Dr. Enric Sala is a National Geographic Society Explorer-in-Residence, dedicated to restoring ocean health and productivity. Sala combines exploration, scientific research, and strategic communications to help create large marine national parks with new business models for ocean conservation. He advises governments and organizations. His more than 100 scientific publications are widely recognized and used for conservation efforts, and he was instrumental in the creation of some of the largest marine reserves in the Pacific and the Caribbean.
Interviewed by CNN, he explains: “What we’re doing is hard to do almost anywhere in the world. We’re seeing large fish and sharks in almost every dive. People could spend years in, say, the Caribbean and see less sharks than we can in just one single dive. This latest trip has been a really, really special experience. It’s so wild and we expected to see healthy reefs but not like this.” [He is referring to reefs in New Caledonia, but he has done similarly extensive work in the Caribbean.
Description (from the Pew Environmental Initiatives Program): Dr. Enric Sala is a marine ecologist who fell in love with the sea growing up on the Mediterranean coast of Spain. Witnessing the harm people do to the oceans led him to dedicate his career to understand and find ways to mitigate human impacts on marine life. After obtaining a Ph.D. in ecology from the University of Aix-Marseille, France, Enric moved to the U.S.A., where he worked for ten years at Scripps Institution of Oceanography. In 2006 he became a Scientific Researcher at the Spanish National Council for Scientific Research (CSIC), and in 2008 a National Geographic Fellow. Combining work at both institutions, Enric is actively engaged in research, exploration, and communication of scientific knowledge related to the conservation of marine ecosystems. Enric is currently leading the Ocean Now expedition at National Geographic, where he and his team are studying the entire marine ecosystem of the southern Line Islands.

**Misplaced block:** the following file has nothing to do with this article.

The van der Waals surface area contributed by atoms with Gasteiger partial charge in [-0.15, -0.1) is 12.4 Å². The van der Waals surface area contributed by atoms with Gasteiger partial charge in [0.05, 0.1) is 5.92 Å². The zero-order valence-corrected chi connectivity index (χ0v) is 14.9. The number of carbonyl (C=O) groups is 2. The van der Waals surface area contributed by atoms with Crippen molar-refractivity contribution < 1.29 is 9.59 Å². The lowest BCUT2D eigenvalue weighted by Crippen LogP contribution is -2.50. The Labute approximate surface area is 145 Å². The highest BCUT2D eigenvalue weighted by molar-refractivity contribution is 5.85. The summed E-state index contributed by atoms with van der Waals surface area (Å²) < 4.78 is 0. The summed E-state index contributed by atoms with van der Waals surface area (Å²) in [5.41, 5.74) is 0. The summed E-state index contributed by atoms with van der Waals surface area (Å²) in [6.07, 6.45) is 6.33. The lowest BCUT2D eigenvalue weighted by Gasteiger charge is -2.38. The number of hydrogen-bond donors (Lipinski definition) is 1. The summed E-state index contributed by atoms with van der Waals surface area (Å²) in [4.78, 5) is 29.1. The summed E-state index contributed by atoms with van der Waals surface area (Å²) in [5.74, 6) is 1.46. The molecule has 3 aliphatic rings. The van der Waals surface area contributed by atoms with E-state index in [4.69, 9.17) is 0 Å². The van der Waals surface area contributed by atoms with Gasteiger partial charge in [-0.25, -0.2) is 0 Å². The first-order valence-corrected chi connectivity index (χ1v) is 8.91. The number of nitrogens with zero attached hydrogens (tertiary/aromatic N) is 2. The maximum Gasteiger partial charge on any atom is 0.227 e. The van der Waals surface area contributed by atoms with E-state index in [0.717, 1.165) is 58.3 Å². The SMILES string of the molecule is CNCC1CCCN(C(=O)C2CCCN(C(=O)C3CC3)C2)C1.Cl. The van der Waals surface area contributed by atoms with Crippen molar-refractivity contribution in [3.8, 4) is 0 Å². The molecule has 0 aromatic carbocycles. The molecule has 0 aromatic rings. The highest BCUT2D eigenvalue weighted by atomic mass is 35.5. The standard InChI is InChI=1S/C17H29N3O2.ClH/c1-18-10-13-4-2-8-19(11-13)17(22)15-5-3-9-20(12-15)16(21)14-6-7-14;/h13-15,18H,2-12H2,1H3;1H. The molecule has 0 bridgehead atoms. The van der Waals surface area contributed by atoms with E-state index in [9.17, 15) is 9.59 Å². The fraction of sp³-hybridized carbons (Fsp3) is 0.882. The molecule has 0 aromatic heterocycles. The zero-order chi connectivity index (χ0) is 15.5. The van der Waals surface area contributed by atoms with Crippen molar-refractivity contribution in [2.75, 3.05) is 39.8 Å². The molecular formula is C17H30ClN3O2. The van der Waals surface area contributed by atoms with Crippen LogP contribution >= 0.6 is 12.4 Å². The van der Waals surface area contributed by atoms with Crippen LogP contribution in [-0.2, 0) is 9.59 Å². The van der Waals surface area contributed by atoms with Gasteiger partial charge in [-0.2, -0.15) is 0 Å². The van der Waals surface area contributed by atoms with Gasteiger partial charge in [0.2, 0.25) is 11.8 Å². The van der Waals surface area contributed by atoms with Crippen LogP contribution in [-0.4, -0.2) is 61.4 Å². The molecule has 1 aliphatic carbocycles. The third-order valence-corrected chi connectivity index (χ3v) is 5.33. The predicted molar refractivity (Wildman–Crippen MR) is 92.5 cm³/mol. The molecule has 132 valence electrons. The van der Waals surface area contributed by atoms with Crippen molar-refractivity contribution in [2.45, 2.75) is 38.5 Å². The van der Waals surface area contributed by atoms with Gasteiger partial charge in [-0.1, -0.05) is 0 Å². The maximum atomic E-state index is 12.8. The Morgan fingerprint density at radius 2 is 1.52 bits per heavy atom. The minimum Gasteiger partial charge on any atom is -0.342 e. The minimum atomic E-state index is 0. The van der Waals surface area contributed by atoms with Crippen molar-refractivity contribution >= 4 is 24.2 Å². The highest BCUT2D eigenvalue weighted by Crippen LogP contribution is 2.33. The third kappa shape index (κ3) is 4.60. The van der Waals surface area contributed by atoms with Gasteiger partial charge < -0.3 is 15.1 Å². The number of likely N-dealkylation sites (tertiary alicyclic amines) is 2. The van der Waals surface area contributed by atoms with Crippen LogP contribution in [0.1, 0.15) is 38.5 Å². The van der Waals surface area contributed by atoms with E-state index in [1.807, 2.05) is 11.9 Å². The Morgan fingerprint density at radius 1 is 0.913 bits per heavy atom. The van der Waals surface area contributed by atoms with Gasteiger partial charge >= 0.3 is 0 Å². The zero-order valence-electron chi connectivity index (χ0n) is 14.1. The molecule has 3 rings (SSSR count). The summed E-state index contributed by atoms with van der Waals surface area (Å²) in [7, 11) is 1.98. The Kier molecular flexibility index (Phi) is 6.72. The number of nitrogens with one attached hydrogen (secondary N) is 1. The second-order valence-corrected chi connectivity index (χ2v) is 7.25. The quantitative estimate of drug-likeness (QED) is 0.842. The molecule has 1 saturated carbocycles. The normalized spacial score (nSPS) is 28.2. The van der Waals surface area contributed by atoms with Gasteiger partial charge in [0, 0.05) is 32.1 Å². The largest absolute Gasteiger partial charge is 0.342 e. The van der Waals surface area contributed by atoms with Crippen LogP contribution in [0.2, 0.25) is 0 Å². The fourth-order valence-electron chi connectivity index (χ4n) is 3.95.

Enric’s research aims at providing the essential amount of information needed for policy change. His research includes an important exploration component, searching for the last healthy marine ecosystems that can give us an understanding of the past and the present that can be used to inform the future. His present goal is to help protect the last pristine marine ecosystems worldwide. He spends a great deal of time diving in many locations, including the Caribbean, the Sea of Cortés, the Mediterranean, and remote Pacific islands. His scientific publications are widely recognized and used for real-world conservation efforts such as the creation of marine reserves.
Enric is a 2005 Aldo Leopold Leadership Fellow, a 2006 Pew Fellow in Marine Conservation, a 2007 National Geographic Emerging Explorer, and a 2008 Young Global Leader at the World Economic Forum in Davos. He also received the 2006 Prince of Asturias Award to Communication and Humanities with National Geographic. Enric’s experience and scientific expertise contributes to his service on scientific advisory boards of international environmental organizations.
For more information, see http://www.pewenvironment.org/research-programs/marine-fellow/id/8589941819, http://www.weforum.org/young-global-leaders/enric-sala/index.html?link=no, http://www.nationalgeographic.com/explorers/bios/enric-sala/ and full article at http://edition.cnn.com/2013/12/05/sport/enric-sala-national-geographic/
[Photo credits, in order of appearance: 1) from National Geographic via CNN: http://edition.cnn.com/2013/12/05/sport/enric-sala-national-geographic/; 2) photo by Brian J. Skerry from National Geographic: http://edition.cnn.com/2013/12/05/sport/enric-sala-national-geographic/; and 3) photo from http://www.pewenvironment.org/research-programs/marine-fellow/id/8589941819.]